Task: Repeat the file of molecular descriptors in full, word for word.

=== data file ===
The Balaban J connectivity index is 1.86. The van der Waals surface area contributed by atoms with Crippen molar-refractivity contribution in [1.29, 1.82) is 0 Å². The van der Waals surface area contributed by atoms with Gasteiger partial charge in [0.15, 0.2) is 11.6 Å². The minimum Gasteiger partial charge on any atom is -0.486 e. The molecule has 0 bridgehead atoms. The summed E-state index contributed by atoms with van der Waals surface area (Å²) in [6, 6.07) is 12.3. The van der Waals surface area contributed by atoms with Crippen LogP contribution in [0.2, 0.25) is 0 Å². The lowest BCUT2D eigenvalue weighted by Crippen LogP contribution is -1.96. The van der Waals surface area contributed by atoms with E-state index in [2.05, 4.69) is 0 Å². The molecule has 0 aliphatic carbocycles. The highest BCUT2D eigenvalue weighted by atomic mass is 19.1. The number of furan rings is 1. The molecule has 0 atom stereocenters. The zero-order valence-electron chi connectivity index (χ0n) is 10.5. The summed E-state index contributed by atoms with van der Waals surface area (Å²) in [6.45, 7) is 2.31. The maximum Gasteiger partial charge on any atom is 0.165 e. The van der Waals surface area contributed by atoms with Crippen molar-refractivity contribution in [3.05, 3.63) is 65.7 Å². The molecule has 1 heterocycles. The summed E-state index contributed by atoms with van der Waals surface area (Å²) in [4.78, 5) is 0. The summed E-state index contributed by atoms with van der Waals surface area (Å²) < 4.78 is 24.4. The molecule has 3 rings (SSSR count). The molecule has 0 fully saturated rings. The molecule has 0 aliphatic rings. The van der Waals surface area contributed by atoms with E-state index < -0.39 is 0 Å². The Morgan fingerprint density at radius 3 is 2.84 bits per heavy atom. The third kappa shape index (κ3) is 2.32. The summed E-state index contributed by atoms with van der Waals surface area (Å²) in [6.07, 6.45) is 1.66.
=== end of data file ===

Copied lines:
The Balaban J connectivity index is 1.86. The van der Waals surface area contributed by atoms with Crippen molar-refractivity contribution in [1.29, 1.82) is 0 Å². The van der Waals surface area contributed by atoms with Gasteiger partial charge in [0.15, 0.2) is 11.6 Å². The minimum Gasteiger partial charge on any atom is -0.486 e. The molecule has 0 bridgehead atoms. The summed E-state index contributed by atoms with van der Waals surface area (Å²) in [6, 6.07) is 12.3. The van der Waals surface area contributed by atoms with Crippen LogP contribution in [0.2, 0.25) is 0 Å². The lowest BCUT2D eigenvalue weighted by Crippen LogP contribution is -1.96. The van der Waals surface area contributed by atoms with E-state index in [2.05, 4.69) is 0 Å². The molecule has 0 aliphatic carbocycles. The highest BCUT2D eigenvalue weighted by atomic mass is 19.1. The number of furan rings is 1. The molecule has 0 atom stereocenters. The zero-order valence-electron chi connectivity index (χ0n) is 10.5. The summed E-state index contributed by atoms with van der Waals surface area (Å²) in [6.45, 7) is 2.31. The maximum Gasteiger partial charge on any atom is 0.165 e. The van der Waals surface area contributed by atoms with Crippen molar-refractivity contribution in [3.05, 3.63) is 65.7 Å². The molecule has 1 heterocycles. The summed E-state index contributed by atoms with van der Waals surface area (Å²) in [4.78, 5) is 0. The summed E-state index contributed by atoms with van der Waals surface area (Å²) < 4.78 is 24.4. The molecule has 3 rings (SSSR count). The molecule has 0 fully saturated rings. The molecule has 0 aliphatic rings. The van der Waals surface area contributed by atoms with E-state index < -0.39 is 0 Å². The Morgan fingerprint density at radius 3 is 2.84 bits per heavy atom. The third kappa shape index (κ3) is 2.32. The summed E-state index contributed by atoms with van der Waals surface area (Å²) in [6.07, 6.45) is 1.66.